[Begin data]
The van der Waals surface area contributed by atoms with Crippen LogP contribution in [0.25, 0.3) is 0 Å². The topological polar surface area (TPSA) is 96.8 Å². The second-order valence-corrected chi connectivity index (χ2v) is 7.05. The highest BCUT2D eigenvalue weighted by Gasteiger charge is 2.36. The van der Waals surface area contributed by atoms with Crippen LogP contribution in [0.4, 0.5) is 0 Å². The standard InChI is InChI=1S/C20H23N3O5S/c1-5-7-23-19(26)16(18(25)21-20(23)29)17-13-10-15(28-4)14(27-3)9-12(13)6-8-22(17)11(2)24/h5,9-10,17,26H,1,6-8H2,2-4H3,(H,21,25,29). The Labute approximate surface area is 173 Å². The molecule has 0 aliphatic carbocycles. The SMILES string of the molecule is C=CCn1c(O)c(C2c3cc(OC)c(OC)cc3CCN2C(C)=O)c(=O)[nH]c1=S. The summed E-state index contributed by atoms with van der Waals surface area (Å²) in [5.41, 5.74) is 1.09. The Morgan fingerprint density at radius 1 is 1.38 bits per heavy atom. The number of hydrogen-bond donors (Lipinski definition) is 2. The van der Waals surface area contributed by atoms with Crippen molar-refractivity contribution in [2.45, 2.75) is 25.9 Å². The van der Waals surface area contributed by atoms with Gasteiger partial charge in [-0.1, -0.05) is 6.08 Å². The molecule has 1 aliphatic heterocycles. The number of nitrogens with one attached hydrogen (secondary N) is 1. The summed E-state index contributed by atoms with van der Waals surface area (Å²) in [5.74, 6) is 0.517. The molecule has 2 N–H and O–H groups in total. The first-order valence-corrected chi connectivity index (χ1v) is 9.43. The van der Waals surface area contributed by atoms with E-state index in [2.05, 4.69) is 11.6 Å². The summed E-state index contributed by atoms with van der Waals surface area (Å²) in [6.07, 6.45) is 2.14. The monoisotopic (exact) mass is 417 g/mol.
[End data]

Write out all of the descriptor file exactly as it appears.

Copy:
The van der Waals surface area contributed by atoms with Crippen LogP contribution in [0.25, 0.3) is 0 Å². The topological polar surface area (TPSA) is 96.8 Å². The second-order valence-corrected chi connectivity index (χ2v) is 7.05. The highest BCUT2D eigenvalue weighted by Gasteiger charge is 2.36. The van der Waals surface area contributed by atoms with Crippen LogP contribution in [0.4, 0.5) is 0 Å². The standard InChI is InChI=1S/C20H23N3O5S/c1-5-7-23-19(26)16(18(25)21-20(23)29)17-13-10-15(28-4)14(27-3)9-12(13)6-8-22(17)11(2)24/h5,9-10,17,26H,1,6-8H2,2-4H3,(H,21,25,29). The Labute approximate surface area is 173 Å². The molecule has 0 aliphatic carbocycles. The SMILES string of the molecule is C=CCn1c(O)c(C2c3cc(OC)c(OC)cc3CCN2C(C)=O)c(=O)[nH]c1=S. The summed E-state index contributed by atoms with van der Waals surface area (Å²) in [5.41, 5.74) is 1.09. The Morgan fingerprint density at radius 1 is 1.38 bits per heavy atom. The number of hydrogen-bond donors (Lipinski definition) is 2. The van der Waals surface area contributed by atoms with Crippen molar-refractivity contribution in [2.45, 2.75) is 25.9 Å². The van der Waals surface area contributed by atoms with Gasteiger partial charge in [-0.1, -0.05) is 6.08 Å². The molecule has 1 aliphatic heterocycles. The number of nitrogens with one attached hydrogen (secondary N) is 1. The summed E-state index contributed by atoms with van der Waals surface area (Å²) in [5.74, 6) is 0.517. The molecule has 2 N–H and O–H groups in total. The first-order valence-corrected chi connectivity index (χ1v) is 9.43. The van der Waals surface area contributed by atoms with E-state index in [2.05, 4.69) is 11.6 Å². The summed E-state index contributed by atoms with van der Waals surface area (Å²) in [6.07, 6.45) is 2.14. The monoisotopic (exact) mass is 417 g/mol.